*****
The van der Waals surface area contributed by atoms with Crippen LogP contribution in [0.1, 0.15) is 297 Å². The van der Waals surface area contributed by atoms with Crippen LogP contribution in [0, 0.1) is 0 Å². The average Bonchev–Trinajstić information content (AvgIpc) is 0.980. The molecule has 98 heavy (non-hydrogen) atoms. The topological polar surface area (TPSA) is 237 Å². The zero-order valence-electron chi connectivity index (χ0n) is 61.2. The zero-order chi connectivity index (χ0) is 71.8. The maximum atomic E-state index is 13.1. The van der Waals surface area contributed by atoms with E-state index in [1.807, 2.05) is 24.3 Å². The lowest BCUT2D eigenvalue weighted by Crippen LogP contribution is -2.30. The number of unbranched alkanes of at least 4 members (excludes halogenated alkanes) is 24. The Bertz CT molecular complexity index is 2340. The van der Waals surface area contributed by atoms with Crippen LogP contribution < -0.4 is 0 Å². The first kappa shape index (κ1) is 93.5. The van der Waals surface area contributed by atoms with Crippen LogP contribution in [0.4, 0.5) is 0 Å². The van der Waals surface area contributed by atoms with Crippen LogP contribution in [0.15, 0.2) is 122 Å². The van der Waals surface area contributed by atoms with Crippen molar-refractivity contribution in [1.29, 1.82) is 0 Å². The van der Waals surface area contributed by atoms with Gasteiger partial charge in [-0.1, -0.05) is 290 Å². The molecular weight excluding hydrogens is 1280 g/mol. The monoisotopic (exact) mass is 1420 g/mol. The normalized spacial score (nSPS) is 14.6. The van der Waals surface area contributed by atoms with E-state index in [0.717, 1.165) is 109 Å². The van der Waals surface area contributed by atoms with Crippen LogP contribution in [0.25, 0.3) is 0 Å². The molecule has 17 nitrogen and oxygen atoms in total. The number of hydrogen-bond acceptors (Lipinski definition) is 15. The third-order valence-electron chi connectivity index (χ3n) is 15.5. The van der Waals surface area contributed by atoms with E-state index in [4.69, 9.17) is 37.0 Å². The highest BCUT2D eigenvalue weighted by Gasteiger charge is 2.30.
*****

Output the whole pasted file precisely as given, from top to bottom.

The van der Waals surface area contributed by atoms with Crippen LogP contribution in [0.1, 0.15) is 297 Å². The van der Waals surface area contributed by atoms with Crippen LogP contribution in [0, 0.1) is 0 Å². The average Bonchev–Trinajstić information content (AvgIpc) is 0.980. The molecule has 98 heavy (non-hydrogen) atoms. The topological polar surface area (TPSA) is 237 Å². The zero-order valence-electron chi connectivity index (χ0n) is 61.2. The zero-order chi connectivity index (χ0) is 71.8. The maximum atomic E-state index is 13.1. The van der Waals surface area contributed by atoms with E-state index in [1.807, 2.05) is 24.3 Å². The lowest BCUT2D eigenvalue weighted by Crippen LogP contribution is -2.30. The number of unbranched alkanes of at least 4 members (excludes halogenated alkanes) is 24. The Bertz CT molecular complexity index is 2340. The van der Waals surface area contributed by atoms with Crippen LogP contribution < -0.4 is 0 Å². The first kappa shape index (κ1) is 93.5. The van der Waals surface area contributed by atoms with Crippen LogP contribution in [0.4, 0.5) is 0 Å². The van der Waals surface area contributed by atoms with Crippen LogP contribution in [0.15, 0.2) is 122 Å². The van der Waals surface area contributed by atoms with Crippen molar-refractivity contribution in [1.29, 1.82) is 0 Å². The van der Waals surface area contributed by atoms with Gasteiger partial charge in [-0.1, -0.05) is 290 Å². The molecular weight excluding hydrogens is 1280 g/mol. The monoisotopic (exact) mass is 1420 g/mol. The normalized spacial score (nSPS) is 14.6. The van der Waals surface area contributed by atoms with E-state index in [0.717, 1.165) is 109 Å². The van der Waals surface area contributed by atoms with Crippen LogP contribution in [0.25, 0.3) is 0 Å². The molecule has 17 nitrogen and oxygen atoms in total. The number of hydrogen-bond acceptors (Lipinski definition) is 15. The third-order valence-electron chi connectivity index (χ3n) is 15.5. The van der Waals surface area contributed by atoms with E-state index in [4.69, 9.17) is 37.0 Å². The highest BCUT2D eigenvalue weighted by Gasteiger charge is 2.30.